As Michael Porter of Harvard Business School commented: “Skilled human resources and knowledge resources are two of the most important factors for upgrading national competitive advantage.” The potential of the university is to be the direct driver of the knowledge-based economy. For Geoffrey Boulton, Vice-Principal of the University of Edinburgh, “many policymakers, however, increasingly appear to regard universities as supermarkets for a variety of public and private goods that are currently in demand”. The university graduate should be provided with the knowledge that an unpredictable future may need. University graduates should not be job seekers in the traditional sense of the term. Universities serve to make students think. They do so by feeding and training their instinct to understand and seek meaning. True teaching should seek to disturb complacency. University graduates should be taught not just to get jobs but to question interpretations that are given to them, to reduce the chaos of information to the order of an analytical argument and to seek out what is relevant to the resolution of a problem.
* What do you propose as possible solutions?
Unless there is a complete paradigm shift that will look at the whole system from kindergarten to post-secondary education, in a holistic manner, including whether we continue with the laureates (state scholarships), what status we give to polytechnics, how universities will not produce “mediocre” graduates and how MIE will not produce “mediocre” teachers now that MIE has been granted the right to award degrees, no reform will be successful.
Rather than putting the cart before the horse, we should look at the exit profile of the student and design the curriculum to equip the students with appropriate skills accordingly. Right now we are starting with Grade 5-7, then the curriculum “experts” will move to grade 8, and then grade 9, incrementally from lower to upper grades.
What is also needed is a full definition of the achievement of a range of relevant learning outcomes that would prepare all learners for life, for citizenship, for work and for continued learning, regardless of mode of provision.
We must re-think the purpose of education (not just schooling) and reduce examination syllabus driven teaching and find alternative assessment methods. For example, when IB (International Baccalaureate) mentions skills, it also lays out in detail how these skills will be gained (such as portfolios and assessment of these, not just examinations).
We have to redefine the role of parents in the school, not the traditional PTA, but a more active participation in building effective partnerships between parents, families and schools to support children’s learning that will lead to improved learning outcomes.
We must not leave out a whole section of the population that have special needs, children who have differentiated abilities, who have some comparative form of handicap (psychologically, physically, emotionally or mentally). They are also citizens of this country and need to be given due attention.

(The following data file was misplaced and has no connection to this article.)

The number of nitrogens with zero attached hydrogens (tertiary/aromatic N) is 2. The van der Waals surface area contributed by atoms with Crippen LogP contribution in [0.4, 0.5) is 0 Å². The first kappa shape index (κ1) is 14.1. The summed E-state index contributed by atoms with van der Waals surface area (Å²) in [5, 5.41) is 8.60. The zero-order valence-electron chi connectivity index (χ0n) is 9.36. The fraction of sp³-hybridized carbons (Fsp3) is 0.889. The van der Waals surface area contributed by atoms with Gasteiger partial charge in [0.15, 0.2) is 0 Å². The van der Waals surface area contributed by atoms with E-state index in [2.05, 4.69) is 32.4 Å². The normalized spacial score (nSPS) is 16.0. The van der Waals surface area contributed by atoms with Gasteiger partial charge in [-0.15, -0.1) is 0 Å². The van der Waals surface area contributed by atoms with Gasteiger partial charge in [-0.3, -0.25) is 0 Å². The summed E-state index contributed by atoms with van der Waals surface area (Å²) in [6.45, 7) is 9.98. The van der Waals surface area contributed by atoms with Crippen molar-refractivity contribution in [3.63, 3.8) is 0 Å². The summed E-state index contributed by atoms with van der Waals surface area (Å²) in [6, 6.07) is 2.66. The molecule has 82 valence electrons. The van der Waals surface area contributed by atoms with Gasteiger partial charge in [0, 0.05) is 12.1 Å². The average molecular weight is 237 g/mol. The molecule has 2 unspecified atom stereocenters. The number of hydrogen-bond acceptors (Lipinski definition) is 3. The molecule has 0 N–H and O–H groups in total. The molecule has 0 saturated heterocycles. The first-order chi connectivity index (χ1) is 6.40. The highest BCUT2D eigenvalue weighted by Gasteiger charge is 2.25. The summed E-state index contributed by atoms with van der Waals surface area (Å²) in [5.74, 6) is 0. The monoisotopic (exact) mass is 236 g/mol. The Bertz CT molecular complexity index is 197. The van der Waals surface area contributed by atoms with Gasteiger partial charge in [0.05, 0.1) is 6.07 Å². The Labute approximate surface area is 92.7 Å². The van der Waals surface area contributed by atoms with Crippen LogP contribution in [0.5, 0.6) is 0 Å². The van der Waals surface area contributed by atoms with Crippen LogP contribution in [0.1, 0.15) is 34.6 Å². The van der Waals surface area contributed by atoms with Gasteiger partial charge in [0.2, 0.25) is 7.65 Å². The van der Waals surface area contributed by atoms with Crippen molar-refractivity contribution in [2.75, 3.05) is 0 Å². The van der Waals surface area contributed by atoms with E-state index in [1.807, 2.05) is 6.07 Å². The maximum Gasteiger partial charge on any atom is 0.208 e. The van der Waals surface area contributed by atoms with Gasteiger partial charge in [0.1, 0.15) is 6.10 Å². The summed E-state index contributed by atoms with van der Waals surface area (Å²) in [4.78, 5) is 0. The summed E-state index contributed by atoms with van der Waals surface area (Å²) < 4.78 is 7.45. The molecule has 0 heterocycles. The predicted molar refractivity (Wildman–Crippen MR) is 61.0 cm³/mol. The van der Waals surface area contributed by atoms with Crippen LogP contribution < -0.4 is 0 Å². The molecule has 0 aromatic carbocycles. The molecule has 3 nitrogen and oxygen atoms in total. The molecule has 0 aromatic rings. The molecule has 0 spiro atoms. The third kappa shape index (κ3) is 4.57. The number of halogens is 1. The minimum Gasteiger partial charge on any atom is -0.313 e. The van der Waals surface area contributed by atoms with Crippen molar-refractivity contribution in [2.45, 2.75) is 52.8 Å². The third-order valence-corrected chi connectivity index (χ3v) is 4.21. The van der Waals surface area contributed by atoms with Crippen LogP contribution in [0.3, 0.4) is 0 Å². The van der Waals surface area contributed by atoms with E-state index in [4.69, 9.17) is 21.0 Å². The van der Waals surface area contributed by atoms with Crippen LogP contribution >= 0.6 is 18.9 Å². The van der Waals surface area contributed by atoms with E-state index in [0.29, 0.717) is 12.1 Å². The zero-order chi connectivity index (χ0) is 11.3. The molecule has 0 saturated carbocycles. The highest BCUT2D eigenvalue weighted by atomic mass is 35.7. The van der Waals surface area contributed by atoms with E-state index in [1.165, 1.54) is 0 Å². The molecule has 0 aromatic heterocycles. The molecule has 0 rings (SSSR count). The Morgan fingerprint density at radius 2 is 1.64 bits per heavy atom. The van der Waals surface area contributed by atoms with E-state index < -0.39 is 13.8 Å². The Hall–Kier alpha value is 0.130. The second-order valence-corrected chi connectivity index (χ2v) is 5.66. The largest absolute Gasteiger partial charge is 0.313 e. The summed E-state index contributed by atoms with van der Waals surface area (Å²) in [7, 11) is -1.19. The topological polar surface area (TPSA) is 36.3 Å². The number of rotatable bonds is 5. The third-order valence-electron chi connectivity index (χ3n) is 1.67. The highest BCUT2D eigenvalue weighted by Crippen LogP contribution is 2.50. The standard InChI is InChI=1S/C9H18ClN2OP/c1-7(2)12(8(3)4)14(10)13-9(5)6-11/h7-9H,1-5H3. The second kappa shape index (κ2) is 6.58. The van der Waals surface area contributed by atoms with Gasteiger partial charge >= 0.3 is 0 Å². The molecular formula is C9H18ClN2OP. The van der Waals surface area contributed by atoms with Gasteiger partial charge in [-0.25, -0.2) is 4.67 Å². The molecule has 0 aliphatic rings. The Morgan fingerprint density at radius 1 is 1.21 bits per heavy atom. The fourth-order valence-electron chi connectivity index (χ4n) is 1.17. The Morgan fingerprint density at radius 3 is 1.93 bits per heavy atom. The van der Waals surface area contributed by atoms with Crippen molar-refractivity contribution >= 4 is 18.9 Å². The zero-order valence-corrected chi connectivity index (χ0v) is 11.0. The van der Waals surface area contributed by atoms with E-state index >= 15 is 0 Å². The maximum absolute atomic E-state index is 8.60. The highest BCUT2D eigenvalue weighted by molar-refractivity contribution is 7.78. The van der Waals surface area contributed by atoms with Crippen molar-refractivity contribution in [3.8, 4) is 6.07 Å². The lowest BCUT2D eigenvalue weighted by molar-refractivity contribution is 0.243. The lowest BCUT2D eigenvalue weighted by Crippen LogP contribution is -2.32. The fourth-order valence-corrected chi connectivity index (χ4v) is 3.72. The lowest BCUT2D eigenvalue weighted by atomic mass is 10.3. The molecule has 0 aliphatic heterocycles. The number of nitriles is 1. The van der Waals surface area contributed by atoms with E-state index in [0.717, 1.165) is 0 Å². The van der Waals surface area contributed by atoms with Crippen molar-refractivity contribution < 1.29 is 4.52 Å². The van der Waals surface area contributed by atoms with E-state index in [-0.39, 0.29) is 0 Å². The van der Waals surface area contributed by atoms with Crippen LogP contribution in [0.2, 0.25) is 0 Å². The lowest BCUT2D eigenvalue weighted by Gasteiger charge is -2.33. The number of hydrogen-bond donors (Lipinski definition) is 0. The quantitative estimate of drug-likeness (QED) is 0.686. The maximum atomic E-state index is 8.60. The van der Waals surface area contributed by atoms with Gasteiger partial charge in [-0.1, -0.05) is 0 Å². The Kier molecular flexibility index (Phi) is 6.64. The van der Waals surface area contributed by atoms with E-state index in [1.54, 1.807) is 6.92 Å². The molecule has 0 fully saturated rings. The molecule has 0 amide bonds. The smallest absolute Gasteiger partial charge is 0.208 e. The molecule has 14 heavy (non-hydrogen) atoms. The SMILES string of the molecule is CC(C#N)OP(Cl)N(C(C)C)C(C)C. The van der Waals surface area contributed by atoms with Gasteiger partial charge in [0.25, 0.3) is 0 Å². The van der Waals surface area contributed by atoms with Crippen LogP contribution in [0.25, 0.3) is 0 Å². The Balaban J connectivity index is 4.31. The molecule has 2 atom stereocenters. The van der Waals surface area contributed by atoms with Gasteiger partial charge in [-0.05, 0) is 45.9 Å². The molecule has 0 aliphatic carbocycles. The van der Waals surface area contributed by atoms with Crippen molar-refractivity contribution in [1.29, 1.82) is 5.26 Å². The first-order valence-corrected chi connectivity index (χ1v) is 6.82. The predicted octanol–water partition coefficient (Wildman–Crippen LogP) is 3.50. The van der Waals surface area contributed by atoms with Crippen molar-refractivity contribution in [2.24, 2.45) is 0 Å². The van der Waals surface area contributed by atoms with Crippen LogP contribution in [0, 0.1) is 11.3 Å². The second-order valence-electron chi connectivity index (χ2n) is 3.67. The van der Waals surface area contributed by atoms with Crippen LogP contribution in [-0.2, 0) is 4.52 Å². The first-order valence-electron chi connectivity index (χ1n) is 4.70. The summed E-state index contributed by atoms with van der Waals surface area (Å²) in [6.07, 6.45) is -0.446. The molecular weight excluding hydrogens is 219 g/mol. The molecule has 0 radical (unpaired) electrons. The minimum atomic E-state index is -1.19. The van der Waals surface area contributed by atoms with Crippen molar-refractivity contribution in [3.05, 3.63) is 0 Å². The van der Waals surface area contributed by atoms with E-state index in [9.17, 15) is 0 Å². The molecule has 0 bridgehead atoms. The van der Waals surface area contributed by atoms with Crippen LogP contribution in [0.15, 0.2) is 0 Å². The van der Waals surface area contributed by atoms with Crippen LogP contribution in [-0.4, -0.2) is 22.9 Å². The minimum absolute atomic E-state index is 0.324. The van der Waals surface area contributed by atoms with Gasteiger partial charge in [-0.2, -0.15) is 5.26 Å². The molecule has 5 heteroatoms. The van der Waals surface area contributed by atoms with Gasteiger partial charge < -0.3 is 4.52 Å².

Ultimately we need to re-think the role of schools in a rapidly changing technological environment. Schools should be reconceptualised as “learning organisations” that can react more quickly to changing external environments, embrace innovations in internal organisation, and ultimately improve student outcomes
* One other matter that has lately become a very serious cause for concern for all stakeholders in the education sector is the proliferation of synthetic drugs all over the place as well as in our schools – mostly secondary, it would seem, at this stage. The collaboration of educationists and school managements will surely be required to deal with this major issue. But the question is: how do we address this matter?
I am really worried about students who will enter Grade 7 having failed to get pass mark at the PSAC. I hear teachers mention their difficulties when faced with an amalgam of students who have passed and failed PSAC. These students who cannot cope are a breeding ground for the proliferation of all kinds of social ills. Imagine the students who are unable to get some 30% at the PSAC exams in some 5 subjects continuing with an additional 5 subjects and having to cope with so many new subjects and new teachers and a new environment.
Already indiscipline is a major problem in many state schools. I am not targeting any area or school but if a school (like Bambous SSS) gets a 44% pass rate at HSC, what happens to the other 55%? In our secondary schools, given the present trends, after Grade 9 when 25% students will fail, and have no further prospects, what future will they have, unless in their own regional schools they are allowed to go to Grade 10? They will not be admitted to Academies. They will probably have no place in the technical schools. What future will they have at the age of 15 with literally no prospects in life and for parents to be able to help them?
Ask any secondary school teacher about which classes create more problems for them and all will say Form 4 students, as they move into a difficult stage of adolescence. Has the reform given due consideration to that? I just hope our policy makers will not say “we will cross the bridge when we reach it” or future elections after 2 years will find the solutions!
* Published in print edition on 9 February 2018